by Stephen B. Richer, CTP
In the face of a recommendation to zero out the budget of Brand USA and mixed results on various processes to gain entrance to the United States, buyers to the 2017 IPW in Washington, DC, encountered a coordinated effort to display strong welcoming messages to all international delegates.
This was particularly critical with a continuing expression for the need of a “travel ban” against certain countries and prospectively against certain populations, including Muslims, which was back in the news as the IPW delegates were arriving.
Leading voices from the podium at IPW focused on Brand USA’s message, “One BIG Welcome,” which also was a dominant theme throughout the convention in both decorations and conversations. Brand USA President Chris Thompson, U.S. Travel President Roger Dow and NYC & Company President Fred Dixon were very specific in stating all visitors who are friends to America were welcome. An important added voice to this chorus was U.S. Secretary of Commerce Wilbur Ross, who made similar comments that the “United States was open for business” to all those who are our friends.
Feedback from the exhibition floor was very encouraging, too.
Among some of the reports were accounts that international buyers were discounting messages from the Trump Administration on curtailing visas and instead embracing the welcome messages from the American tourism industry with whom the buyers have had long-term relationships. Many of these reports came from members of IITA, who felt very optimistic after an extremely large and successful IPW.
One encouraging report came from the VIP visit of Senator Nael Raja Al-Kabariti of Jordan, a Middle Eastern elected official who serves in a leadership capacity with both Arab and Islamic chambers of commerce. This visitor found his welcome so consistent and embracing that he is considering the distribution of an opinion piece on the warmth of the American travel industry he found on his tour, which will be addressed to all his constituents.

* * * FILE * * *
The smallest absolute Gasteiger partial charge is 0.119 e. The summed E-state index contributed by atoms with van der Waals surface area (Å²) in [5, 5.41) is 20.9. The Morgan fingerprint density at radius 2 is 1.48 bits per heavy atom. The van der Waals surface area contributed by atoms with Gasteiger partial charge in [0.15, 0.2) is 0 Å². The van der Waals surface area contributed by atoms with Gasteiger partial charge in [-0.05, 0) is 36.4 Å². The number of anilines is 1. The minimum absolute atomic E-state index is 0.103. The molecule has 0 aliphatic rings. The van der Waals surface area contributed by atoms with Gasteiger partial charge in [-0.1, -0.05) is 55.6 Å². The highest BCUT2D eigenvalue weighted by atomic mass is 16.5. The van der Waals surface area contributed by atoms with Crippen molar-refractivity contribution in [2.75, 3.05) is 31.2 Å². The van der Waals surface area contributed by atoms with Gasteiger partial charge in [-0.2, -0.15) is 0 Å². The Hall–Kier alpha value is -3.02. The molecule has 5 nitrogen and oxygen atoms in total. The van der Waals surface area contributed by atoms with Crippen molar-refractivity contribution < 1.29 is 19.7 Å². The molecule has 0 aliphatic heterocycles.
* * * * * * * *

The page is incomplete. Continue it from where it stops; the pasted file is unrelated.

This good news can be attributed to the excellent work by U.S. Travel, Brand USA, Destination DC and all IPW partners.
Nevertheless, there are still reports that the welcome message is being tempered by difficulty obtaining either visas or ESTA admission to the United States, which anecdotally suggests authorization to visit is becoming more difficult to obtain. Recent information from the exhibitions industry indicates that numerous regular attendees to either international meetings with rotating sites around the world or annual meetings in the United States were finding more rejections than normal.
International inbound operators should move ahead with optimism, based on the feedback from IPW, but keep their eyes and ears open for unanticipated travel access issues. International inbound tourism is still the most favorable element of international trade for the United States and our international inbound operators will know what is happening sooner and more comprehensively than any other elements in the travel sector. Be sure to report any such experiences to IITA to use in ongoing discussions and input on public policy affecting tourism.